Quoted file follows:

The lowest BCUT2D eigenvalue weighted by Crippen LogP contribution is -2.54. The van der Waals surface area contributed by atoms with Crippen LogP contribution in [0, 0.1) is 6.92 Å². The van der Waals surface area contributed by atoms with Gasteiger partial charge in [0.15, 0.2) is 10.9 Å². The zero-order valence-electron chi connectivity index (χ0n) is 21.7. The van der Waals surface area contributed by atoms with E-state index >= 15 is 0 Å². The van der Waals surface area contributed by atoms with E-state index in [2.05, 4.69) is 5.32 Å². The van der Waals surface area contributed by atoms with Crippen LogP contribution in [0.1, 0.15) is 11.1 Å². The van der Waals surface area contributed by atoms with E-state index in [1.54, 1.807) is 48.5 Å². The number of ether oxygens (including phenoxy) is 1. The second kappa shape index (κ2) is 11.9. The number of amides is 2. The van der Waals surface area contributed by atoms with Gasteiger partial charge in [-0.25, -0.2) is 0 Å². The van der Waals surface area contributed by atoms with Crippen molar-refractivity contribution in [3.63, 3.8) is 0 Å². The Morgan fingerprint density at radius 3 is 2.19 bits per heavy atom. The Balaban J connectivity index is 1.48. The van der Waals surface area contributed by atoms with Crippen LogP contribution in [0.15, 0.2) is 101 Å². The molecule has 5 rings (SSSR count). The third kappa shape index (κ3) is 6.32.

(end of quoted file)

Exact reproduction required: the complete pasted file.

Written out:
The lowest BCUT2D eigenvalue weighted by Crippen LogP contribution is -2.54. The van der Waals surface area contributed by atoms with Crippen LogP contribution in [0, 0.1) is 6.92 Å². The van der Waals surface area contributed by atoms with Gasteiger partial charge in [0.15, 0.2) is 10.9 Å². The zero-order valence-electron chi connectivity index (χ0n) is 21.7. The van der Waals surface area contributed by atoms with E-state index >= 15 is 0 Å². The van der Waals surface area contributed by atoms with E-state index in [2.05, 4.69) is 5.32 Å². The van der Waals surface area contributed by atoms with Crippen LogP contribution in [0.1, 0.15) is 11.1 Å². The van der Waals surface area contributed by atoms with E-state index in [1.54, 1.807) is 48.5 Å². The number of ether oxygens (including phenoxy) is 1. The second kappa shape index (κ2) is 11.9. The number of amides is 2. The van der Waals surface area contributed by atoms with Gasteiger partial charge in [-0.25, -0.2) is 0 Å². The van der Waals surface area contributed by atoms with Crippen molar-refractivity contribution in [3.63, 3.8) is 0 Å². The Morgan fingerprint density at radius 3 is 2.19 bits per heavy atom. The Balaban J connectivity index is 1.48. The van der Waals surface area contributed by atoms with Crippen LogP contribution in [0.15, 0.2) is 101 Å². The molecule has 5 rings (SSSR count). The third kappa shape index (κ3) is 6.32.